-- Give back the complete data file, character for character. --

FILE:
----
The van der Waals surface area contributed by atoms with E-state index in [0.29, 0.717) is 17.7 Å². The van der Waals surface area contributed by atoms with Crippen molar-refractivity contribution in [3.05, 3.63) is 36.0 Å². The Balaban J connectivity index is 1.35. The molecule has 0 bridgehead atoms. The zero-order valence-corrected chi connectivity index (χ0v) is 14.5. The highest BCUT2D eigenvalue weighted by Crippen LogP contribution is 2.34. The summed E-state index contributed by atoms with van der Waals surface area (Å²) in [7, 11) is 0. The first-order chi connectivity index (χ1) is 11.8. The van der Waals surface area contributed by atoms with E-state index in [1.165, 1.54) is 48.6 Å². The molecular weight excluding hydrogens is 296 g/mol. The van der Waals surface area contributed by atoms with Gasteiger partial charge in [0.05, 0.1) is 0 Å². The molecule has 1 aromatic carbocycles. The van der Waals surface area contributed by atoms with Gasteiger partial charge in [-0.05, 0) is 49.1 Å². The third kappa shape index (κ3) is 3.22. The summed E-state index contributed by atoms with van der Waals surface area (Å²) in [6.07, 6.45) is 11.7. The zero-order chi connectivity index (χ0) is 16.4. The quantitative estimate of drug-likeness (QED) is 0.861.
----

The van der Waals surface area contributed by atoms with E-state index in [0.29, 0.717) is 17.7 Å². The van der Waals surface area contributed by atoms with Crippen molar-refractivity contribution in [3.05, 3.63) is 36.0 Å². The Balaban J connectivity index is 1.35. The molecule has 0 bridgehead atoms. The zero-order valence-corrected chi connectivity index (χ0v) is 14.5. The highest BCUT2D eigenvalue weighted by Crippen LogP contribution is 2.34. The summed E-state index contributed by atoms with van der Waals surface area (Å²) in [7, 11) is 0. The first-order chi connectivity index (χ1) is 11.8. The van der Waals surface area contributed by atoms with E-state index in [1.165, 1.54) is 48.6 Å². The molecular weight excluding hydrogens is 296 g/mol. The van der Waals surface area contributed by atoms with Gasteiger partial charge in [0.05, 0.1) is 0 Å². The molecule has 1 aromatic carbocycles. The van der Waals surface area contributed by atoms with Gasteiger partial charge in [-0.05, 0) is 49.1 Å². The third kappa shape index (κ3) is 3.22. The summed E-state index contributed by atoms with van der Waals surface area (Å²) in [6.07, 6.45) is 11.7. The zero-order chi connectivity index (χ0) is 16.4. The quantitative estimate of drug-likeness (QED) is 0.861.